The manner in which the DNS data correlator determines which instructions to provide which devices may vary. In some implementations, a system administrator may specify which devices are provided with which instructions and/or implement rules that cause the DNS data correlator 360 to provide specific instructions in specific circumstances. In some implementations, the instructions may depend upon the topology of the network. The network topology may, for example, be stored in a data storage device 370 with which the DNS data correlator 360 is in communication. The DNS data correlator 360 may, for example, instruct agents to collect and forward DNS query packets only when the corresponding intermediary network device is the first intermediary network device to which a client device sends a DNS query packet. As another example, the DNS data correlator 360 may instruct agents to ignore DNS response packets when the network topology indicates that the corresponding intermediary network device is logically positioned such that another intermediary network device is logically closer to a DNS server.

Instructions may be determined in many other ways and, in some implementations, may be periodically updated, e.g., as the topology changes. For example, as client devices and intermediary network devices are added, removed, or configured differently, the network topology may change. In these situations, the DNS data correlator 360 may provide updated instructions to various devices regarding the collection and forwarding of DNS traffic.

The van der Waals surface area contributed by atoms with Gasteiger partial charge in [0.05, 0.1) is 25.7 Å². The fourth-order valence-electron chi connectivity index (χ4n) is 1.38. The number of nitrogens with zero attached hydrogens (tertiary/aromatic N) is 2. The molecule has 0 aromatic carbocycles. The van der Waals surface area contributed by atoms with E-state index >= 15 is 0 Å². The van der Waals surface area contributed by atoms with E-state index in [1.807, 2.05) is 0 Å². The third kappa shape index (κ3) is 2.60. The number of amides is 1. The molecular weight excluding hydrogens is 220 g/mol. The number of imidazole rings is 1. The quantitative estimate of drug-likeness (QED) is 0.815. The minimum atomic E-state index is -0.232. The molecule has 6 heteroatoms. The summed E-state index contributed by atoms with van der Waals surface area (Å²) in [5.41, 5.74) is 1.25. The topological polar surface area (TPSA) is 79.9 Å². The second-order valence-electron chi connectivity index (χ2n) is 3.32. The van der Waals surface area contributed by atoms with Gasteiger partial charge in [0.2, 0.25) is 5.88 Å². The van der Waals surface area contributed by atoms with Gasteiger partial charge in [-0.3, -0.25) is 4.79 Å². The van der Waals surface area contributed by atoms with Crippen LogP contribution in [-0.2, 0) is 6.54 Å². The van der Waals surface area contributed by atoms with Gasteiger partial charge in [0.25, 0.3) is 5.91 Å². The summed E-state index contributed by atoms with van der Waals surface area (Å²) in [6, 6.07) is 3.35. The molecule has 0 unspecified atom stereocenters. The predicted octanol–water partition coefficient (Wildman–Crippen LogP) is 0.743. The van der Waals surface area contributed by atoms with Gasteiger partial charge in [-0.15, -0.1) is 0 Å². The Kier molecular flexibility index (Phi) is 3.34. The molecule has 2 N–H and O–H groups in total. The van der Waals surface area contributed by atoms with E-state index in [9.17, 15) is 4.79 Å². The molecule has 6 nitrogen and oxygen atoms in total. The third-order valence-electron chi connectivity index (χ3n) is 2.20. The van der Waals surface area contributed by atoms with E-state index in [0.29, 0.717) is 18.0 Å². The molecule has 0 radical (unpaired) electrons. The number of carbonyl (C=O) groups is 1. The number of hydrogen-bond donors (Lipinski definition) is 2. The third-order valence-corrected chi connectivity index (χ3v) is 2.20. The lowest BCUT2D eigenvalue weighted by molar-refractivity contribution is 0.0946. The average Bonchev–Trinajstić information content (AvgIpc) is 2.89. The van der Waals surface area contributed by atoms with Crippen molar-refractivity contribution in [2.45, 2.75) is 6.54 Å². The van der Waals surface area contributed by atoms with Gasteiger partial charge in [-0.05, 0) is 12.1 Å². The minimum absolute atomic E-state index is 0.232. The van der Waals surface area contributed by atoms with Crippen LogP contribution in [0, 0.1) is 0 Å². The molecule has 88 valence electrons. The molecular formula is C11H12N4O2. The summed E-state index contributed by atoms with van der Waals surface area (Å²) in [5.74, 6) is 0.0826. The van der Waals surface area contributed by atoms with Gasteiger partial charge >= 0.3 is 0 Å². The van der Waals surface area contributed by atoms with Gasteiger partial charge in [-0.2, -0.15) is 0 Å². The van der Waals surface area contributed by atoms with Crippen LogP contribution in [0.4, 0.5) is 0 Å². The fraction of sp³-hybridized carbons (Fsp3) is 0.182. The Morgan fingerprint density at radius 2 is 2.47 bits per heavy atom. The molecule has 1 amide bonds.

While not depicted in FIGS. 2 and 3, additional devices may be in communication with the DNS data correlator 250 and 360 to provide additional network services, e.g., as described above. For example, and security event processor may be in communication with the DNS data correlator 250 and/or the data storage device 252, e.g., to identify particular client computing devices that may be issuing DNS queries to malicious domains. As another example, an analytics device may be in communication with the DNS data correlator and/or the data storage device 252 to identify patterns in DNS traffic, which may be used for a variety of purposes.

FIG. 4 is a flowchart of an example method 400 for collecting DNS traffic. The method 400 may be performed by a computing device, such as a computing device described in FIG. 1. Other computing devices may also be used to execute method 400. Method 400 may be implemented in the form of executable instructions stored on a machine-readable storage medium, such as the storage medium 120, and/or in the form of electronic circuitry.